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Nilesh Shikre: 'Shine on me India'

Nilesh Shikre: 'Shine on me India'


Nilesh Shikre, a resident of a village of South Goa, sets out to distribute newspapers to residents of Cuncolim on his cycle everyday. The 20-year-old has lost part of his arm. The gallant youth is a victim of poverty and ignorance.

EVERYTHING WAS normal for 20-year-old Nilesh Shikre nine years back, until tragedy struck him on a cold winter afternoon of October 9, 1999. From that day onwards, Shikre’s world turned upside down. Although, Nilesh survived to tell his tale, but the accident had its fallout. His arms bore the brunt of the accident. He has lost part of his arm. The playful act of meddling with the high-tension wires, running overhead their two-room palm-leaf hut in the Indian state of Goa, has turned into an agonising trauma for the youth. Scars left from the accident, which he now carries, still remind him of that day.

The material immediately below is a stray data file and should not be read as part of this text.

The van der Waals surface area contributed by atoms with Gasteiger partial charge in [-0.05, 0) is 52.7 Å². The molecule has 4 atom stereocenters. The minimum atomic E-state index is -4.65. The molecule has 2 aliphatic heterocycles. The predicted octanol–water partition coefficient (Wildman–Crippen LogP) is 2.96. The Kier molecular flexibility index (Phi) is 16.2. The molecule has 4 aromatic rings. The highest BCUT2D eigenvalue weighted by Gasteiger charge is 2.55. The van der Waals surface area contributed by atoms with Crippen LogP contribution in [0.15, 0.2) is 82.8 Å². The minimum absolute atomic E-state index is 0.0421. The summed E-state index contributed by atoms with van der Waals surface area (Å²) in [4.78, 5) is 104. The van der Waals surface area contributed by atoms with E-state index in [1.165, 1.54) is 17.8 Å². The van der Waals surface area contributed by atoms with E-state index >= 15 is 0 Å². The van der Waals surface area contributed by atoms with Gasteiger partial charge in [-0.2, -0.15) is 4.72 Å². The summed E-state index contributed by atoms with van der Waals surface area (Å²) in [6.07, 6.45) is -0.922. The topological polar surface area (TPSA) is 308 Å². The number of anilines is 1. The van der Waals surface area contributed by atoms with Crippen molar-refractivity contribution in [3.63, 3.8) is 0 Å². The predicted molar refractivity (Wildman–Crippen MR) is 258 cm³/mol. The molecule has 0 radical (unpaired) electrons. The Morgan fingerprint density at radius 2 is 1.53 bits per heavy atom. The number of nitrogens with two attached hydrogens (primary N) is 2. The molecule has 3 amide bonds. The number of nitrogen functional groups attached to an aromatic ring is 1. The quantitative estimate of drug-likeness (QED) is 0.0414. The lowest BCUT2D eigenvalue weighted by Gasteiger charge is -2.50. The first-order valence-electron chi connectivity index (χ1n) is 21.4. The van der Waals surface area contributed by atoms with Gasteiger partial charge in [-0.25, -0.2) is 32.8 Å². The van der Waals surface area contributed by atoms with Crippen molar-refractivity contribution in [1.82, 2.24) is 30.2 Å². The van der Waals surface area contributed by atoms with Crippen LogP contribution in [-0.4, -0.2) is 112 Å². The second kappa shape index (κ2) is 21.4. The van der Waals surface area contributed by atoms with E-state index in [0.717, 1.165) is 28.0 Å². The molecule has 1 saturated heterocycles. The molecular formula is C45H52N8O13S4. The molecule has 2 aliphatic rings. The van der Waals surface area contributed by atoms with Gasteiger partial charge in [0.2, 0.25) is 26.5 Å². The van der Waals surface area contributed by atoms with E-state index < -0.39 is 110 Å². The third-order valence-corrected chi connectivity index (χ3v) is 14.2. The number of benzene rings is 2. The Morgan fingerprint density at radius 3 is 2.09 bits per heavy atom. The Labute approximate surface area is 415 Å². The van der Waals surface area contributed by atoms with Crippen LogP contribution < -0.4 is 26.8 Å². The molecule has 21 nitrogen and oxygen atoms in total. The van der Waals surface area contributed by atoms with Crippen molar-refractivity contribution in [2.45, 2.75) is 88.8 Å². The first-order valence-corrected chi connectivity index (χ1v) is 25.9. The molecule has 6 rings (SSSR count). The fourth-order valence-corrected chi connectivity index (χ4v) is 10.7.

In Focus Ever since the accident occurred, he has not been able to use his arms the normal way and as his nerve endings suffered irreparable damage, doctors had to amputate one of the arms from the forearm, while his other arm has stopped developing from the day the accident occurred. Over the years, he has been trying to live normally in spite of the deformity. But the loss of one arm and the deformity in another have not deterred the Goa resident’s fight to lead a normal life. He is now a newspaper delivery boy in our village, Cuncolim, who delivers newspapers door to door on his bicycle. His day starts at 5.30 am, when he cycles his way from his home in Panzorconi to Cuncolim bazaar – a distance of three kilometres – to collect newspapers from Kunde Newspaper agent and thereon delivers to several households in Cuncolim. Immaterial of rains or the bitter cold, he carries on. He has no choice, after all. With no education and with arms, which could not take up to a menial job, newspaper delivery job was the easiest option. The accident was Nilesh’s own undoing and largely fallout of urbanisation. The teenager was blissfully ignorant of the fact that electricity wires, which ran overhead their house, were high-tension electricity wires. Nilesh tried to catch hold of the wires by jumping from a nearby tree. He was thrown a few metres away by the high-tension wires and the arms suffered an irreparable damage. If Nilesh was unaware of the consequences of playing with the high-tension wires, his parents too were in the dark over the risk of the high-tension wires. They never went to school. The Shikres hail from on Gawli community. The community, which generations back settled in Panzroconi Cuncolim, had a profession of tending goats and living off the profits from the business. Six decades ago, the goats’ milk business was roaring but the same is not the case now. Modernisation has taken its toll. From maintaining around 200-300 livestock, the Shikres have now just 20-30 odd goats to manage. The returns from the business are barely sufficient for survival. The Shikres have been compelled to move to other menial jobs to make a living. Nine years ago, Nilesh, as an 11-year old youth, used to indulge in all the fun and the frolic that children of his age like to indulge in. Plucking coconuts, bringing mangoes down through stones in the summer April-May holidays. He also helped his family occasionally in herding the diminishing livestock of goats. He used to swim in the nearby rivulets, play football and cricket all of which he longs to do but due to circumstances, some of the things he has to give a miss. He still plays football with local youngsters in the evening and wields the cricket bat with the ’deformed’ one hand. His 17-year-old younger brother, Babloo, who studies in higher secondary school, says, “He is a good football player and used to be a good cricket player earlier but now it is difficult for him to play cricket, as his arm has refused to develop after the accident, which makes it difficult for him to take a proper stance to face the cricket ball.” But more than playing cricket and football, Nilesh’s well-wishers fear that he needs an expert opinion on the damaged arms lest he lose what he has now. Over the years, Nilesh and his parents have not gone to the door steps of politicians to seek help. Many local municipal council officials and Goa legislative assembly elections’ hopefuls have come to their doorsteps promising the sun and the moon for the family and especially to Nilesh. But those were empty promises. Nilesh, till then, carries on with his fight for survival. Will his damaged arms bear the burnt of the load over the coming years without getting adequate medical attention, is a question best answered by the doctors and for that Nilesh needs to be coaxed to go in for an expert doctor’s opinion. That is not the only hindrance. Funds to consult a doctor is beyond the reach of this newspaper boy.

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